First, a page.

Careful inspection of the protein structure of Sbno1 (human, mouse, fly and nematode) and comparison with other factors revealed several key features of Sbno1 as a member of the SF2 family, which includes DExD/H box helicases and Swi2/Snf2 remodelers (Fig. 3a, Supplementary Fig. 3)23,24,25,26. Sbno1 proteins are highly conserved among species (human vs mouse 97.6%, vs fly 55.3%, vs nematode 47.4%), and two characteristic features of the SF2 family, namely the DExH box and helicase-c domains, are found in the N- and C-terminal regions of Sbno1, respectively (Supplementary Fig. 3). These distinctive features strongly suggest that Sbno1 might be involved in transcriptional control of gene expression by acting as a chromatin remodeler.
In addition to the structural aspect, genetic analyses of strawberry notch (sno), a Drosophila ortholog of Sbno1, suggest that sno positively regulates transcription of its targets to activate Notch (Delta), Wnt (wingless) and Hippo (scalloped, vestigial) signaling pathways12,13,18,27,28. These lines of evidence indicate that Sbno1/sno might be a crucial transcriptional integrator acting at the intersection of different signaling cascades.
To investigate this possibility, we first made an artificial construct, in which human SBNO1 was fused with a gene encoding the Gal4-DNA binding domain. This binds to Gal4-binding sequence multimerized and inserted upstream of the chicken δ-crystalline minimal promoter and the luciferase reporter29. When the Gal4-luciferase assay was performed, Gal4-SBNO1 induced robust activation of transcription (Gal4-SBNO1 Wt, 57.5-fold; Fig. 3b), whereas the Gal4-DNA binding domain alone did not show any effect on luciferase activity (Gal4, 0.8-fold; Fig. 3b), indicating that Sbno1 acts as a potent transcriptional activator. Next, we constructed deletion mutants, by dividing SBNO1 into three regions (N-terminal, Middle and C-terminal parts; Fig. 3a). Gal4 fused with the SBNO1-N terminal region (Gal4-N) retained the luciferase activity, whereas the activator function was lost when the M and C regions were used (Fig. 3b). The N-terminal region harbors the DExH box containing ATPase activity; therefore, we mutated E437, an essential glutamic acid residue for DExH domain ATPase, activity30,31 to glutamine (Q) (Fig. 3a). As expected from the essential role of ATPase activity in the SF2 family30,31, the Gal4-SBNO1-E437Q mutant completely lost luciferase activity (Fig. 3b).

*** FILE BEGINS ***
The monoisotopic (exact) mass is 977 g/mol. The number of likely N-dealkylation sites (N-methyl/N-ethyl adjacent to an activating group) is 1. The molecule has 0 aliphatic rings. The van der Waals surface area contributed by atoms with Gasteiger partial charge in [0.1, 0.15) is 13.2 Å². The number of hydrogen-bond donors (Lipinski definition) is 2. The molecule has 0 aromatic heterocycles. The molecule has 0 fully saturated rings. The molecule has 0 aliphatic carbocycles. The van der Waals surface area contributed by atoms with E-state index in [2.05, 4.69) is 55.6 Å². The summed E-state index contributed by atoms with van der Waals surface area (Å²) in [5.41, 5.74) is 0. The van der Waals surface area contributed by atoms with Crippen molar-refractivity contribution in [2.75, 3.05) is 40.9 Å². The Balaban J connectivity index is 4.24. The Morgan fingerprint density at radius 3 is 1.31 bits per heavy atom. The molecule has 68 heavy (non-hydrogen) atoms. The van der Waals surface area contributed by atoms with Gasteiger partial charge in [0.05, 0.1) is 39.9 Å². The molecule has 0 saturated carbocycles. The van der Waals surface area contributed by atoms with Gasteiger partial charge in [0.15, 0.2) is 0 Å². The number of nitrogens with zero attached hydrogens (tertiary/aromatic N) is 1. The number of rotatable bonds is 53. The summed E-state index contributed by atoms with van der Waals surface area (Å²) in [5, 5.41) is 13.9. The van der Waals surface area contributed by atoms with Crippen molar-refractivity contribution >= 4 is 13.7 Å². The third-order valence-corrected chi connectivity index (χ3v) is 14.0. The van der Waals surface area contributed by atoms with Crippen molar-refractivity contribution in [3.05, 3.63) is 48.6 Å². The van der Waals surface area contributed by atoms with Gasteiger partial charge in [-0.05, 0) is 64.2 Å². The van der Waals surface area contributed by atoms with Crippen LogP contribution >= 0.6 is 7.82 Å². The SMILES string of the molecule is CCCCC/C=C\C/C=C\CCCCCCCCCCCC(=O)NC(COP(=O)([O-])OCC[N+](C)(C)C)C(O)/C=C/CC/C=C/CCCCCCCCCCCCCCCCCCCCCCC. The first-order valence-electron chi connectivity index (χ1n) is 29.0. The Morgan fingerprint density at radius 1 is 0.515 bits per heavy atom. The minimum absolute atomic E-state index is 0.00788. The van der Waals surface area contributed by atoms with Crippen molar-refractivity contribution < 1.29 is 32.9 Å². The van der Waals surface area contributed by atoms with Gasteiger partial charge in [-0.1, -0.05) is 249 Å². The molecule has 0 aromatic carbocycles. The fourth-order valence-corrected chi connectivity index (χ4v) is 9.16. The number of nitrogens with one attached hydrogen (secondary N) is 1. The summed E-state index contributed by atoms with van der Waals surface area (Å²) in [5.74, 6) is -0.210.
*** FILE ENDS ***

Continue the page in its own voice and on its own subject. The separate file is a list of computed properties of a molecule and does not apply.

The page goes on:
To address whether the Sbno1 activity is required for the preimplantation development, we microinjected EGFP-hSBNO1-Wt or -E437Q mutant mRNA to mouse zygotes, and cultured them for 3 days. Contrary to hSBNO1-Wt, development of most of hSBNO1-E437Q-injected embryos arrested at 8–12 cell stages (Fig. 3c–f), earlier than the Sbno1 knockouts (Figs 1 and and2),2), and this arrest was accompanied by reduction of Cdx2 expression (Fig. 3g). This result indicates that E437 in the DExH domain is crucial for the function of Sbno1 during preimplantation development.
Expression of Cdx2 was dramatically reduced in the Sbno1 null embryos; therefore, we speculate that Sbno1 might be involved in the transcriptional control by the Yap/Tead4 and Notch/Rbpj complexes, which act through the Hippo and Notch cascades, respectively, to directly regulate Cdx27. Importantly, Drosophila sno functions on these two signaling networks18. To explore this possibility, we analyzed transcriptional control by the Yap/Tead complex, using a reporter that contains eight repeats of the Tead binding site (5′-GCTGTGGAATGTGTGTC-3′) upstream of a minimal δ-crystallin promoter (8xGT-IIc-Luciferase)32. When 293T cells were transfected with this reporter, along with a Yap expression plasmid, robust activation of the luciferase reporter was observed (60.7-fold; Fig. 4a). This activation was repressed by endogenous SBNO1 knockdown (26.0-fold; Fig. 4a), but the reporter without Tead binding sites was unaffected (data not shown). Reduction of SBNO1 protein levels by siRNA was confirmed by western blotting using an anti-SBNO1 antibody (Supplementary Fig. 6). These results indicate a contribution of Sbno1 to Yap/Tead-mediated transcriptional activation.
To explore further the function of Sbno1 in Yap/Tead-mediated Hippo signaling, we determined the effects of Gal4-SBNO1 or Gal4-Tead4-mediated transcriptional activation on Yap (Fig. 4b). As expected, in the presence of Yap, the Gal4-Tead4 fusion protein activated the Gal4 reporter robustly, by approximately 8,100-fold, confirming the reliability of this assay. Gal4-SBNO1 alone activated the reporter (68.6-fold), but when Yap was co-expressed, enhancement of activation was observed (approximately 1,400-fold; Fig. 4b).